I think we are all guilty – at some time, to some degree – of having preconceived notions and prejudices. They may not be of a racial or socio-economic nature. Nonetheless, we have them.
Members of the younger generations ASSUMING members of the older generations are stiff, unyielding, “just wouldn’t understand.”
Those of us who fall into those “older” generations ASSUMING that the younger generation is too lax, uncommitted, “just doesn’t understand.”
No matter the generation we were born into, when it comes to connecting with members of other generations, we face a gap – one that may seem uncrossable. We can ASSUME that intergenerational friendships aren’t even possible.
I had great fun presenting a women’s retreat on this very topic a couple of weekends ago, and I’m excited to share some of what we learned with you over the next couple of weeks.
Exploring the Gaps
“The further removed we are from another person—financially, racially, generationally—the number of potential connection points we have diminishes.”– Joseph Rhea, Why the Church Needs Intergenerational Friendships
For our conversation on intergenerational friendships, it’s necessary for us to first look at the 4 generations to which our conversation would most apply. While they have many names, we’ll refer to these generations as: Traditionalists, Baby Boomers, Gen-Xers, and Millennials.
To help us in our understanding, it’s important for us to know that, generally speaking, each new generation is born during an approximate 20-year period, and each one is shaped by shared experiences that occurred while its members were coming of age. Therefore, the members of each generation will commonly possess shared values and behaviors that were influenced by parenting, education, politics, social, and cultural issues.
With this in mind, take a look at just a few brief “influencers” from each of the 4 generations:
Traditionalists – born prior to 1946
- Have experienced the most amount of conflict: World War II, Korean War, Vietnam War
- Raised by parents who lived through both World Wars and the Great Depression
- Grew up in largely pre-feminist era where women tended to not work outside the home
- Loyalty to one’s company and job was strong
- Most often, the same job was held for lifetime
- Often described as “disciplined, self-sacrificing, and cautious”
Baby Boomer – born 1946-1964
- Referred to as the “me” generation
- Began the wave of changing common values (including women working outside the home and the social acceptance of divorce)
- Television was common in the home
- Generally welcome and respect hierarchal structure and tradition
- Members of this generation are typically hopeful, motivated, and team oriented
- Baby Boomers are often described as “self-righteous and self-centered”
Generation Xers – born 1965-1979
- Children of this generation were often home alone while both parents were at work
- Has been said that television raised this generation
- During their formative years, a shift was made in the way knowledge was accessed – from paper to digital
- Tendency toward being individualistic and preferring to rely on self
- Often retain a strong sense of family and want to be “present” parents
- Prefer to commit to themselves rather than to organizations
- Concerned for individual rights, particularly those of minority groups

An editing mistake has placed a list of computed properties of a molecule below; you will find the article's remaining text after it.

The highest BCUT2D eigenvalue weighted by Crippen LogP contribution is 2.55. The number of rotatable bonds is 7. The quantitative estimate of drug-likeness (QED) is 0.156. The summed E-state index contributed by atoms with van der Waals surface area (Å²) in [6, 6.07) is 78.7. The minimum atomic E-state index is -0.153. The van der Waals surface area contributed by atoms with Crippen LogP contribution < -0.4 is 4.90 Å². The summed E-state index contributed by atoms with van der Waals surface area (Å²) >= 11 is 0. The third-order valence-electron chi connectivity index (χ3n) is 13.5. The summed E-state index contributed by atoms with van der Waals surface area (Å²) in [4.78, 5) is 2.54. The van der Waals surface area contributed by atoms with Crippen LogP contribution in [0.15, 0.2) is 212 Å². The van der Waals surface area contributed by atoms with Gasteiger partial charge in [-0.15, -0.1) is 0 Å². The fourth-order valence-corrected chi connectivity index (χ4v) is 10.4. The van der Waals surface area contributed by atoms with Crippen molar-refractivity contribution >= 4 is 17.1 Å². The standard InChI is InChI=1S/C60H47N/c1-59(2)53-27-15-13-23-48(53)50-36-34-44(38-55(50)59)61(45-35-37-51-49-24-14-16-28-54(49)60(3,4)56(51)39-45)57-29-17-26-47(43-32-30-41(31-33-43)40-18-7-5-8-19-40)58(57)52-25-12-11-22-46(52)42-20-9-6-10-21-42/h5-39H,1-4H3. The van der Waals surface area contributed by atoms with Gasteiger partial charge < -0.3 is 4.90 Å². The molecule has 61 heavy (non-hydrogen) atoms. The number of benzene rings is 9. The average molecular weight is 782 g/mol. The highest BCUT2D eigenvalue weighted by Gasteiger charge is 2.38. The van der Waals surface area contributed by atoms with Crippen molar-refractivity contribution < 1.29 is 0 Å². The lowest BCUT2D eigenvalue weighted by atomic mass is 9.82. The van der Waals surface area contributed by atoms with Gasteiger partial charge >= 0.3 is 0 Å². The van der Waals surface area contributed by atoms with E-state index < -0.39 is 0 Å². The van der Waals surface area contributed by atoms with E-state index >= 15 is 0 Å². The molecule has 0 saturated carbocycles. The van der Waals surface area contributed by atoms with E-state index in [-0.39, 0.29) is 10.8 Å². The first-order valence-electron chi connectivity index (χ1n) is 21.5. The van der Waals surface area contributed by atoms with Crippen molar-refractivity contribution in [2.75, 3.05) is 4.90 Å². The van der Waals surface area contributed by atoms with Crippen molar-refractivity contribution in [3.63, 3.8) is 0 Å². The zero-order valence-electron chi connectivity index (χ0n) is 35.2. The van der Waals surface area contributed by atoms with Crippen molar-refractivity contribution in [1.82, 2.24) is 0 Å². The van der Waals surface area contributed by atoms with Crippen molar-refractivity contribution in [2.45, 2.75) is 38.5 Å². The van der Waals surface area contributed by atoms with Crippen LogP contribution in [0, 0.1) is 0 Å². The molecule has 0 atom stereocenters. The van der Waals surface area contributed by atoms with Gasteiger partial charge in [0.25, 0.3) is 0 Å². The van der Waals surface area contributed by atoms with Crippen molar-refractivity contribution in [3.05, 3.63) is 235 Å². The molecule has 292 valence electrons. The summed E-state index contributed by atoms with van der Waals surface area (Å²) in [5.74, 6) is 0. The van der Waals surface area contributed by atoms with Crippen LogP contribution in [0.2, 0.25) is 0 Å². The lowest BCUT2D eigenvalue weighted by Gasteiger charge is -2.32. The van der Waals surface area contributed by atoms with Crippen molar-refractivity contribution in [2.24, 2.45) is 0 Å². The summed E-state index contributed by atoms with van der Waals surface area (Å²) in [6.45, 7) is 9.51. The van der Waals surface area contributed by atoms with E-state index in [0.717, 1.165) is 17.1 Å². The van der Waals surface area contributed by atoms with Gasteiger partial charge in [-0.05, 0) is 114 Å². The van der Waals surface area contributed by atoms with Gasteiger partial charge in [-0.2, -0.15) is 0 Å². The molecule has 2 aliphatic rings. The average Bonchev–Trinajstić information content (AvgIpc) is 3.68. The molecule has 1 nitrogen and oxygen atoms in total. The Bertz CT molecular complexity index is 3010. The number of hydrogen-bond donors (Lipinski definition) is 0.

Millennials – born 1980-2000
- Raised by hopeful, present, and active parents
- Taught to believe that they are unique and valuable
- Prefer to schedule activities and like to work in teams
- Experience significant levels of academic pressure and have high expectations of themselves
- Prefer a relaxed work environment with support and feedback
- Have not lived without computers
- Due to the accessibility of information, tend to hold strong views
Reflecting on This Generational Snapshop
Let’s think about this a little. Go back into the generation of your birth. Are there any “influencers” from your generation that you hadn’t really given any previous thought? What core value and/or attribute do you see as a result of this “influencer?”
Now look back at one of the generations neighboring yours (one generation away). Do you notice an “influencer” on that generation that you’d never given any thought to before? What core values and/or attributes do you see as a possible result of that “influence?”
What about two generations away from yours where there are even more diminished connection points? Any “influencers” that may help to explain core values and/or attributes of members of that generation?
Implications for Intergenerational Friendships
Were there any “Aha” moments?
I know there were several for me, a Baby Boomer –
— the caution and patriotism exhibited by the Traditionalists in my sphere.
— the need for my younger Millennial associates to schedule every little thing and their tendency to share all of life on social media.
This “generational” insight and understanding has many implications for our lives. First, it can help us get beyond our ASSUMED barriers. Instead of making assumptions and sitting in judgment, it can help us begin to recognize and acknowledge our differences… and the reasons for them. And it can help us see that, sometimes, where we thought there was a problem – there wasn’t!
It’s Your Turn
How about you? Did you experience any “Aha” moments as you browsed the “generational” information? Especially as you looked at generations one or two away from yours?
How might you use this “generational” information this week as you interact with members of generations other than your own?